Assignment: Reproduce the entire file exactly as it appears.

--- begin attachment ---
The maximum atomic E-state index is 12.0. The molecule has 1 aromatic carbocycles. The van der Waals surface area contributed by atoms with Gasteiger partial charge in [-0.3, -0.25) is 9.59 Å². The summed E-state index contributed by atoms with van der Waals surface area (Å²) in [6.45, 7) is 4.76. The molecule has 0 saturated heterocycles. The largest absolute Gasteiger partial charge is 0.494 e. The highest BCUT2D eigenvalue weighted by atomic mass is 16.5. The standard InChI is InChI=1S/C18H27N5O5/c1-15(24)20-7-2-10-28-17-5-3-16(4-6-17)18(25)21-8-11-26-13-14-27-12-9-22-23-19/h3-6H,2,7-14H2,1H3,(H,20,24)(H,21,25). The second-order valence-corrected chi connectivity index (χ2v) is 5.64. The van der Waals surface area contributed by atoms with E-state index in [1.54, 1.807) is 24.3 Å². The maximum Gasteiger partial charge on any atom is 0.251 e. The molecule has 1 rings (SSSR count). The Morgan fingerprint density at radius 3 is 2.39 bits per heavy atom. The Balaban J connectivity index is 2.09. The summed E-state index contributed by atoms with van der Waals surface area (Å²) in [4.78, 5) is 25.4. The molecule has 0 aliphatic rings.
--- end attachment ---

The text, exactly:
The maximum atomic E-state index is 12.0. The molecule has 1 aromatic carbocycles. The van der Waals surface area contributed by atoms with Gasteiger partial charge in [-0.3, -0.25) is 9.59 Å². The summed E-state index contributed by atoms with van der Waals surface area (Å²) in [6.45, 7) is 4.76. The molecule has 0 saturated heterocycles. The largest absolute Gasteiger partial charge is 0.494 e. The highest BCUT2D eigenvalue weighted by atomic mass is 16.5. The standard InChI is InChI=1S/C18H27N5O5/c1-15(24)20-7-2-10-28-17-5-3-16(4-6-17)18(25)21-8-11-26-13-14-27-12-9-22-23-19/h3-6H,2,7-14H2,1H3,(H,20,24)(H,21,25). The second-order valence-corrected chi connectivity index (χ2v) is 5.64. The van der Waals surface area contributed by atoms with E-state index in [1.54, 1.807) is 24.3 Å². The maximum Gasteiger partial charge on any atom is 0.251 e. The molecule has 1 rings (SSSR count). The Morgan fingerprint density at radius 3 is 2.39 bits per heavy atom. The Balaban J connectivity index is 2.09. The summed E-state index contributed by atoms with van der Waals surface area (Å²) in [4.78, 5) is 25.4. The molecule has 0 aliphatic rings.